Wednesday, February 22, 2017

Two significant Vancouver court cases regarding Chinese money in Vancouver Real Estate

In case you missed them, there were two interesting articles written today by Ian Young, Vancouver correspondent for the South China Morning Post.

The first, in his "The Hongcouver" column (they say only Nixon could go to China... and only an Asian could get away with that title in today's PC world), headlines "A Vancouver firm offers clients 'new identities'. It's customers have included Chinese criminals"

It's news sure to add to Vancouver's reputation as a centre for laundering illegal money through our bubblicious Real Estate market.

Apparently a Vancouver firm, Amicus International Consulting, will provide clients “new legal identities” via new citizenships, passports and "plausible cover stories?"

One of Amicus' customers, which Young profiles, is Kuang Wan Fang. Writes Young:
Kuang’s husband, Xu Chaofan, and Yu’s husband, Xu Guojun, were involved in a massive scam to defraud their employer, the Bank of China, that lasted from 1991 until their arrest in the US in 2004. Together with a third BOC manager, they made off with at least US$485 million. They fled to the US via Vancouver, acquired US citizenship and laundered their cash through Canadian and Hong Kong banks, Macau and Las Vegas casinos, and the Vancouver and Toronto property markets. 
According to the US indictment that would lead to all being convicted, the fraudsters used the stolen cash to buy at least three Richmond mansions, on Udy Road and Mang Road, that are now valued at about C$9.5 million. 
According to Amicus, it helped get Kuang and Yu transferred into Spanish custody on September 23 and September 11, 2011, respectively; the US Federal Bureau of Prisons confirms that they did indeed leave US custody on those dates, although their destination is not listed.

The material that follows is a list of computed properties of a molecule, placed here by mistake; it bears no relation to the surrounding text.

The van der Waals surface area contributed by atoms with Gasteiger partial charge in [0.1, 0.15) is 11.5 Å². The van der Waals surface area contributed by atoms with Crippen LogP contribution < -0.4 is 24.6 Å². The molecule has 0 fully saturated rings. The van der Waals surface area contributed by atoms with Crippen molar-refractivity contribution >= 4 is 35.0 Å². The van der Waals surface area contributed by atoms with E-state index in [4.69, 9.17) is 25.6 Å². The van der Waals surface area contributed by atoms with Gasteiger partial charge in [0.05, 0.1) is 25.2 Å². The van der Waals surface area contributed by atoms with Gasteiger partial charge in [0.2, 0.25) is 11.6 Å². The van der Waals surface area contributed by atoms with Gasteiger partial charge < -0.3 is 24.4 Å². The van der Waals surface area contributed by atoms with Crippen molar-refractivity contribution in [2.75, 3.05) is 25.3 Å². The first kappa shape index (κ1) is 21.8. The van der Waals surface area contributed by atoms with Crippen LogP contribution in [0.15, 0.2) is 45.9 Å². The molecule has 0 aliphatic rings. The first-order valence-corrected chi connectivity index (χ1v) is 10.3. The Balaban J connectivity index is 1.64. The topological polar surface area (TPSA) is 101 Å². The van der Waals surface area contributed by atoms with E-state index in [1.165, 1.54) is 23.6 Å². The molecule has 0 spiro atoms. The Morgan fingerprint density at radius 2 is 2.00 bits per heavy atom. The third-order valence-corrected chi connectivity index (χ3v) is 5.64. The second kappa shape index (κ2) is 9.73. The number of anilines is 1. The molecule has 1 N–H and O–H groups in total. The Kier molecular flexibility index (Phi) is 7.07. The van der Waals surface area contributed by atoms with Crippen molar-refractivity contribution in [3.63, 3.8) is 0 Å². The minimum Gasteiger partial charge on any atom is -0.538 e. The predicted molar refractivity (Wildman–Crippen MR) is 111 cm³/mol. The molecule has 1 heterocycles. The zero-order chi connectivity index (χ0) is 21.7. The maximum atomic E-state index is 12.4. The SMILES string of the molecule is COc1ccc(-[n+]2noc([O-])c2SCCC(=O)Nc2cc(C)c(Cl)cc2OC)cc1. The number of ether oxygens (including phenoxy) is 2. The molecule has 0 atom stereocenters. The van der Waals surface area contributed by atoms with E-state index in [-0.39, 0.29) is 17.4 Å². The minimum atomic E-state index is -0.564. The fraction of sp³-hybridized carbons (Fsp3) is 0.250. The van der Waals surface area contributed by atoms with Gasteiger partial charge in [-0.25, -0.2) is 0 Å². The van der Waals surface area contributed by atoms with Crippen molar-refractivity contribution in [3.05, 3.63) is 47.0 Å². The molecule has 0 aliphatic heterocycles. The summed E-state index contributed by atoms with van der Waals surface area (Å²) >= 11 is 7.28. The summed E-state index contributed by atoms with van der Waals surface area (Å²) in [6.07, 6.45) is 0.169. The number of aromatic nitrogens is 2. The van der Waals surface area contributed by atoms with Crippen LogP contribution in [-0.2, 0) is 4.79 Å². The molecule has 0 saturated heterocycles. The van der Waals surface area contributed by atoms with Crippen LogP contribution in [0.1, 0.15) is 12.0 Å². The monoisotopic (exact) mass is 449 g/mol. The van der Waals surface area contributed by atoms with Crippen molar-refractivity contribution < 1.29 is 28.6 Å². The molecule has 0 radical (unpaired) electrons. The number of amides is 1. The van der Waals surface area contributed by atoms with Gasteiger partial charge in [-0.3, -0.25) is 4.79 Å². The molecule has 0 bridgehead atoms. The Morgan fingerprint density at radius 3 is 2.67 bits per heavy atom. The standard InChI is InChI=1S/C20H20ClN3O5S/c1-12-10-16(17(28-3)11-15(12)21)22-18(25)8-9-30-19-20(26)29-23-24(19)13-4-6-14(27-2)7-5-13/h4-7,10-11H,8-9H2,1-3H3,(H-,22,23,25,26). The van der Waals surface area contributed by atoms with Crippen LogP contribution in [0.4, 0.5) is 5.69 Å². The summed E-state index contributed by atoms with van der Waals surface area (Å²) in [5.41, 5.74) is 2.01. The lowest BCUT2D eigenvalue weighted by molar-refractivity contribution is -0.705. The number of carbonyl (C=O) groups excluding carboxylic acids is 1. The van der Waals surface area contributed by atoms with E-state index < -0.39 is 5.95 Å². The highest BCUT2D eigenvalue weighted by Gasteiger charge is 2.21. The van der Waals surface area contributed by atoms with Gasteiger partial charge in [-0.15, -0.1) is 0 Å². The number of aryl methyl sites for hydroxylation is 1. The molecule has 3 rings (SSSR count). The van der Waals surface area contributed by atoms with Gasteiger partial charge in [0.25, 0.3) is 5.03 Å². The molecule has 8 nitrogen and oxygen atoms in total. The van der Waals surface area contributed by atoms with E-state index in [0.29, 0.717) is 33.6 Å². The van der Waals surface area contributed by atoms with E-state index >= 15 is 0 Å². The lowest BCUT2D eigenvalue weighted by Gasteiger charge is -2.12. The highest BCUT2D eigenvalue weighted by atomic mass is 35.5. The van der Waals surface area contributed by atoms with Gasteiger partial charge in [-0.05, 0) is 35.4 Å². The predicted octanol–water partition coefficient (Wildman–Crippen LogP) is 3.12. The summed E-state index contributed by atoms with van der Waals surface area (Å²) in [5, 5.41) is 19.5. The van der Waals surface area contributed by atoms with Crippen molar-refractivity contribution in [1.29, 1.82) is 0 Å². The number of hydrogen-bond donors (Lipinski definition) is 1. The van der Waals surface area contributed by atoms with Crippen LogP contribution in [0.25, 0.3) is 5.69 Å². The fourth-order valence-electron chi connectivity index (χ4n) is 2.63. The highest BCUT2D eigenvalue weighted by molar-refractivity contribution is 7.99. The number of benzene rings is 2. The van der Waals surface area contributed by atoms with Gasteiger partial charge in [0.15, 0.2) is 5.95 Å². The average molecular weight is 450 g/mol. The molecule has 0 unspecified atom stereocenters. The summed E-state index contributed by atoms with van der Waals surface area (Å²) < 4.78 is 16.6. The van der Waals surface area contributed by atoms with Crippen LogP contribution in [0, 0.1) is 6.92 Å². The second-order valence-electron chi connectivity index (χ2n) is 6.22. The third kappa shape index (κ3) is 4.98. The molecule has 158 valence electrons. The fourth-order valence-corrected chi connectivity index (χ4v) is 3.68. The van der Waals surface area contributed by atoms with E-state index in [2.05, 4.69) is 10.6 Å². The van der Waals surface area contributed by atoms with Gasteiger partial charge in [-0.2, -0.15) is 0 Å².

Kuang’s movements between 2011 and 2015 are unclear. In the meantime, the BC Supreme Court ruled on April 16, 2015, that Kuang should repay BOC the entire stolen sum, now valued at C$670 million, which the RCMP said had been hidden and dispersed among 14 relatives, many living in the Vancouver area, according to The Province newspaper’s account of the case.
$670 million? One assumes more than a couple of $5 million + homes on Vancouver's west side were acquired with that tidy sum.


Young follows that up with a second article, "In landmark ruling, Vancouver homebuyer is ordered to repay millions to China’s Citic Bank" in which we are told about Chinese mainlander Yan Shibiao.

It seems China’s Citic Bank has won a landmark judgment in a Canadian court against Yan Shibiao and has ordered him to repay the bank RMB50 million (US$7.3 million), plus interest, that the bank says was spent in part on real estate in Vancouver.

The fact that a mainland Chinese bank has won a judgement in a Canadian court is causing a massive stir on local Chinese online internet chat boards.

China has been working with Canada for years to finalise a deal on the return of ill-gotten assets seized from those suspected of economic crimes. The agreement was originally announced in July 2013 and has not yet been ratified.

But this case marks a turning point. It's rare for Chinese banks to use Canadian courts to pursue those who have left the country and it sends a chilling message to Chinese nationals in Canada on visitor's visa's (which was Yan's situation).

Vancouver lawyer Christine Duhaime, an anti-money-laundering expert who represents Citic and originally petitioned the BC court on the bank’s behalf last year, said the case “shows China and their banks that [Canadian asset] recovery is possible in the civil context”.
“There are so many more cases with similar facts of foreign nationals from China who owe vast amounts of debt in unpaid loans that are parked in other countries, that I suspect the floodgates will open to pursuing recovery of those debts. Much of that money is in Canada,” said Duhaime in an interview.
We wonder what west side realtor Tom Gradecak's thoughts might be on these developments?


Click 'comments' below to contribute to this post.

Please read disclaimer at bottom of blog.

No comments:

Post a Comment